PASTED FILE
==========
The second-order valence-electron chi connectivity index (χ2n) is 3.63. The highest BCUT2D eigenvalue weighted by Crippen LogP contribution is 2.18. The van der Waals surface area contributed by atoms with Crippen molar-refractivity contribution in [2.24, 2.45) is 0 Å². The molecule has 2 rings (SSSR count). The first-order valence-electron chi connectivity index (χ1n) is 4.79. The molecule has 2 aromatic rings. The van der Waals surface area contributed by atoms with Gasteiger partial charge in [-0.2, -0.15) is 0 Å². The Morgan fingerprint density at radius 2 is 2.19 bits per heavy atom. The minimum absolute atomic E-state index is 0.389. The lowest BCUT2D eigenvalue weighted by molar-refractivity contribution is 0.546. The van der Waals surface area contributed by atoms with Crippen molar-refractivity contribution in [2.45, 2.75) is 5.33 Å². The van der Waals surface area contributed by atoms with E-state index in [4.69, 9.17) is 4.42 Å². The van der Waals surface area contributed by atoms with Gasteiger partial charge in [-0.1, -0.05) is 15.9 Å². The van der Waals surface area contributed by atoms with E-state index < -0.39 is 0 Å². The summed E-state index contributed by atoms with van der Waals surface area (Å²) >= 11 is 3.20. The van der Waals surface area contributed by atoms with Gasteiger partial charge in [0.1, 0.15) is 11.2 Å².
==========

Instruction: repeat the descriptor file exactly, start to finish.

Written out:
The second-order valence-electron chi connectivity index (χ2n) is 3.63. The highest BCUT2D eigenvalue weighted by Crippen LogP contribution is 2.18. The van der Waals surface area contributed by atoms with Crippen molar-refractivity contribution in [2.24, 2.45) is 0 Å². The molecule has 2 rings (SSSR count). The first-order valence-electron chi connectivity index (χ1n) is 4.79. The molecule has 2 aromatic rings. The van der Waals surface area contributed by atoms with Gasteiger partial charge in [-0.2, -0.15) is 0 Å². The Morgan fingerprint density at radius 2 is 2.19 bits per heavy atom. The minimum absolute atomic E-state index is 0.389. The lowest BCUT2D eigenvalue weighted by molar-refractivity contribution is 0.546. The van der Waals surface area contributed by atoms with Crippen molar-refractivity contribution in [2.45, 2.75) is 5.33 Å². The van der Waals surface area contributed by atoms with E-state index in [4.69, 9.17) is 4.42 Å². The van der Waals surface area contributed by atoms with Gasteiger partial charge in [-0.1, -0.05) is 15.9 Å². The van der Waals surface area contributed by atoms with E-state index < -0.39 is 0 Å². The summed E-state index contributed by atoms with van der Waals surface area (Å²) >= 11 is 3.20. The van der Waals surface area contributed by atoms with Gasteiger partial charge in [0.1, 0.15) is 11.2 Å².